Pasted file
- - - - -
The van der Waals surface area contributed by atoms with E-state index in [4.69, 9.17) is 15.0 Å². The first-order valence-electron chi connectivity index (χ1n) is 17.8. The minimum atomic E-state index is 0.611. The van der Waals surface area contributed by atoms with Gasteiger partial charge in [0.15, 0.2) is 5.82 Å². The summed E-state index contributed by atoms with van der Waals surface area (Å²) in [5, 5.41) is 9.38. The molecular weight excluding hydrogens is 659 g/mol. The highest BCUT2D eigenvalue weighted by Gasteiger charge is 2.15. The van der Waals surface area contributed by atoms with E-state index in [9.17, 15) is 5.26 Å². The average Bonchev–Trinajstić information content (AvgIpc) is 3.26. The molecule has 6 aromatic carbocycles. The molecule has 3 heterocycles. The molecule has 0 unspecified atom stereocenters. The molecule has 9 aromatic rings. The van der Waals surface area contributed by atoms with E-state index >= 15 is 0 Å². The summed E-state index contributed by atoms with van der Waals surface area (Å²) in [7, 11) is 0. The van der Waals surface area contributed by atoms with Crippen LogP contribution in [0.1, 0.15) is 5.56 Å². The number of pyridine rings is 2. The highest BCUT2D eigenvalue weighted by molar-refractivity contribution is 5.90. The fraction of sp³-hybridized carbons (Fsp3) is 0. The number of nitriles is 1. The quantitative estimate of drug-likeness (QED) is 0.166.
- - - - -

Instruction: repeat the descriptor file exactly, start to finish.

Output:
The van der Waals surface area contributed by atoms with E-state index in [4.69, 9.17) is 15.0 Å². The first-order valence-electron chi connectivity index (χ1n) is 17.8. The minimum atomic E-state index is 0.611. The van der Waals surface area contributed by atoms with Gasteiger partial charge in [0.15, 0.2) is 5.82 Å². The summed E-state index contributed by atoms with van der Waals surface area (Å²) in [5, 5.41) is 9.38. The molecular weight excluding hydrogens is 659 g/mol. The highest BCUT2D eigenvalue weighted by Gasteiger charge is 2.15. The van der Waals surface area contributed by atoms with E-state index in [9.17, 15) is 5.26 Å². The average Bonchev–Trinajstić information content (AvgIpc) is 3.26. The molecule has 6 aromatic carbocycles. The molecule has 3 heterocycles. The molecule has 0 unspecified atom stereocenters. The molecule has 9 aromatic rings. The van der Waals surface area contributed by atoms with E-state index >= 15 is 0 Å². The summed E-state index contributed by atoms with van der Waals surface area (Å²) in [7, 11) is 0. The van der Waals surface area contributed by atoms with Crippen LogP contribution in [0.1, 0.15) is 5.56 Å². The number of pyridine rings is 2. The highest BCUT2D eigenvalue weighted by molar-refractivity contribution is 5.90. The fraction of sp³-hybridized carbons (Fsp3) is 0. The number of nitriles is 1. The quantitative estimate of drug-likeness (QED) is 0.166.